New select committee chair to examine roles of school commissioners

Richard Vaughan

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The new chair of the Commons Education Select Committee wants to examine the widening remit of regional school commissioners as a matter of urgency and has raised concerns about the lack of detail on how they will work.

Neil Carmichael, Conservative MP for Stroud, was named as the committee’s chair this morning in Parliament. He also wants to produce a joint report with the Business, Innovation and Skills Committee into the country’s productivity.

Speaking to TES, Mr Carmichael said he was eager to find out what exactly the regional school commissioners will be doing as part of the government’s drive to crack down on “failing” and “coasting” schools.

The commissioners' role will become even more influential once the Education and Adoption Bill is passed, as it will give them much greater powers to intervene in schools that are deemed to be struggling.

Some commentators believe the eight commissioners will effectively become proxy education secretaries in their respective regions.

“The role of the regional school commissioners is an area that needs much greater exploration,” Mr Carmichael said. “We don’t have enough detail in terms of width and depth of their roles and how they are going to work, which we need because they are going to be playing a major part in the coasting schools issue.”    

He said he will also be seeking a definition of what “coasting” means as soon as possible.

One of the first reports Mr Carmichael intends to launch, however, will look into the productivity of the country and how the UK can increase the skills of its workforce.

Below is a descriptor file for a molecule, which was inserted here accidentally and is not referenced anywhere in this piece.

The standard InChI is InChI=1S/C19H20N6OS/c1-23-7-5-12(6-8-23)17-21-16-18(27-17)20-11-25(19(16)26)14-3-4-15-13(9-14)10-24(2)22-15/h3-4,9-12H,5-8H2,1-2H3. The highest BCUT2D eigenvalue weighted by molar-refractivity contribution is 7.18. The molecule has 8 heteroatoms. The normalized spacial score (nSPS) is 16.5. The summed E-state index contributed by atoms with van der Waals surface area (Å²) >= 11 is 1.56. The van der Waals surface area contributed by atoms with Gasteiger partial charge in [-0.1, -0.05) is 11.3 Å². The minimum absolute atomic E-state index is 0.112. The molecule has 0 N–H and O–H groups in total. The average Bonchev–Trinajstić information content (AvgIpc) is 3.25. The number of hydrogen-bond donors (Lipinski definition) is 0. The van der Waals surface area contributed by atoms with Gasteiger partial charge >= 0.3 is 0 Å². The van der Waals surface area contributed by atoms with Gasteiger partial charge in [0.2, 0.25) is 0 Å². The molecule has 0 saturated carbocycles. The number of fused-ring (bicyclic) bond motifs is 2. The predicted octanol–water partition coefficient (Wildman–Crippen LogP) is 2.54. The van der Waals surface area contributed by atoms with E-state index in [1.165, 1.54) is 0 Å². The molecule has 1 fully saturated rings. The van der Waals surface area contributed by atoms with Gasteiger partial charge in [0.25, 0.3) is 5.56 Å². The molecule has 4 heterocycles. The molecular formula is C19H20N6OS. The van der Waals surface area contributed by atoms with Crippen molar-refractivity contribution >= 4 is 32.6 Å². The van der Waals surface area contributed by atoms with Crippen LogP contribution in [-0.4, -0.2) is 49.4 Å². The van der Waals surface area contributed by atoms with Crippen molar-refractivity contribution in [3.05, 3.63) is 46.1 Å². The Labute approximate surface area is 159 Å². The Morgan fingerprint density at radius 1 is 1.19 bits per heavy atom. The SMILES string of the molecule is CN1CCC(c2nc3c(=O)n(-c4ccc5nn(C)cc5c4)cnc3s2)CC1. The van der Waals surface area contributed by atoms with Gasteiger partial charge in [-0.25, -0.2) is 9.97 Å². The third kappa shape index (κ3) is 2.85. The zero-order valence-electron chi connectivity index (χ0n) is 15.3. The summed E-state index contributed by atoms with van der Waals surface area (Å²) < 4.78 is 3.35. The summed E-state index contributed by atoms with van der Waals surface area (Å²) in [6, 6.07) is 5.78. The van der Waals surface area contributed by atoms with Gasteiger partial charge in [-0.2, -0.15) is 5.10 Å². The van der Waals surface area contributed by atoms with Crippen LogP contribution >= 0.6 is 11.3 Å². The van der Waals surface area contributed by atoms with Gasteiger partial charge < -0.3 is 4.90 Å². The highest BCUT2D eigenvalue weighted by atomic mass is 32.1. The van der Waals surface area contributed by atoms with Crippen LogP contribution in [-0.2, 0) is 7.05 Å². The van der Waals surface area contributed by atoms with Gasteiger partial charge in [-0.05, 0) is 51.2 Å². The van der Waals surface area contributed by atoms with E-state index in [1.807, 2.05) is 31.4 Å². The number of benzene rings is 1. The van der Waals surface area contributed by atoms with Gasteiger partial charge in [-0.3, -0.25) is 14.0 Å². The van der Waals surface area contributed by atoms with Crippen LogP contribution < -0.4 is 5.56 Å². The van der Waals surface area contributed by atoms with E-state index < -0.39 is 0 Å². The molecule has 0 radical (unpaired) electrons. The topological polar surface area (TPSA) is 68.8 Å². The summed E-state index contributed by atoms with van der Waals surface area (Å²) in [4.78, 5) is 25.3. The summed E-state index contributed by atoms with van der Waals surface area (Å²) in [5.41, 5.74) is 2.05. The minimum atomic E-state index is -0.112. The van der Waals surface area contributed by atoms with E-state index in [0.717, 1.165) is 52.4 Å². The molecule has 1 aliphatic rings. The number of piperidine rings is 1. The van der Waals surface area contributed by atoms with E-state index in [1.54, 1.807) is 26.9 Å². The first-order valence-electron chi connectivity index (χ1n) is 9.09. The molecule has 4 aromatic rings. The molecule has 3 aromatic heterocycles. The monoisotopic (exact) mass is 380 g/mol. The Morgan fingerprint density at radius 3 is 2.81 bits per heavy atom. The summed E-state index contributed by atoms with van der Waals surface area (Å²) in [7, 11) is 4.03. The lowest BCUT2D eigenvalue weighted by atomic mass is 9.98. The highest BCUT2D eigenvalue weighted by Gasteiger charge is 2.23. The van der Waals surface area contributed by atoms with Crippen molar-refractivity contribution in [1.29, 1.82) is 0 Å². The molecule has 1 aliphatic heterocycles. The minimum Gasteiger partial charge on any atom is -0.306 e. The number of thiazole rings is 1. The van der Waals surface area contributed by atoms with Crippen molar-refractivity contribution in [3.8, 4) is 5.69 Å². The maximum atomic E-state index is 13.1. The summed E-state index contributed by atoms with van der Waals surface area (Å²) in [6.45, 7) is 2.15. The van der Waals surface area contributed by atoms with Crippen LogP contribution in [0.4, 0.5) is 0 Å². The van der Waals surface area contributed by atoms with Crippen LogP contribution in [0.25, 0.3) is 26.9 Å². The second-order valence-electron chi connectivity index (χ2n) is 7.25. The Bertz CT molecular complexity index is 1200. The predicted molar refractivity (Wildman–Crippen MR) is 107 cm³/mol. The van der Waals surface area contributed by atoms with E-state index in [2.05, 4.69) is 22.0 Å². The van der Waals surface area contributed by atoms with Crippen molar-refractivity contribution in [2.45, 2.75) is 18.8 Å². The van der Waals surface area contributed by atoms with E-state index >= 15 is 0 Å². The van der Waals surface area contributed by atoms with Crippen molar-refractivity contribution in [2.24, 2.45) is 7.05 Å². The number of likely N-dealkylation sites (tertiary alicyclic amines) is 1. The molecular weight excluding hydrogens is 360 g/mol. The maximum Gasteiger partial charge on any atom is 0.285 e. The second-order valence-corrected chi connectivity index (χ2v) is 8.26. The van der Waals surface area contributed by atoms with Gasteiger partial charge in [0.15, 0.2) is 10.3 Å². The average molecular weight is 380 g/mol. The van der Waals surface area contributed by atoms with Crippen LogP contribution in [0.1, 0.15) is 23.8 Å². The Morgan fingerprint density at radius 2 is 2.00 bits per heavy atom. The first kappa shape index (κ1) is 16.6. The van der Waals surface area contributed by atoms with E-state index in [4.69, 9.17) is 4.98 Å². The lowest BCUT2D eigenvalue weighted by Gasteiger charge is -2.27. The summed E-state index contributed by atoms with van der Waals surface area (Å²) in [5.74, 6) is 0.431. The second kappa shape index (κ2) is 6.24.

“We need 83,000 engineers a year over the next 10 years in order to meet demand, so that is part of the story about productivity I want to look at. How we can upskill the workforce, which will mean looking at school qualifications and what the output of our schools is like,” he said.

Mr Carmichael, who has a background in agriculture, including breeding a large “suckler cow” herd, was elected to Parliament in 2010. He replaces Graham Stuart, MP for Beverley and Holderness, who stepped down as chair last month.

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Richard Vaughan

Richard has been writing about politics, policy and technology in education for nearly five years after joining TES in 2008. He joined TES from the building press having been a reporter and then later news editor at the Architects’ Journal. Before then he studied at Cardiff University’s school of journalism. Richard can be found tweeting at @richardvaughan1

Find me on Twitter @RichardVaughan1

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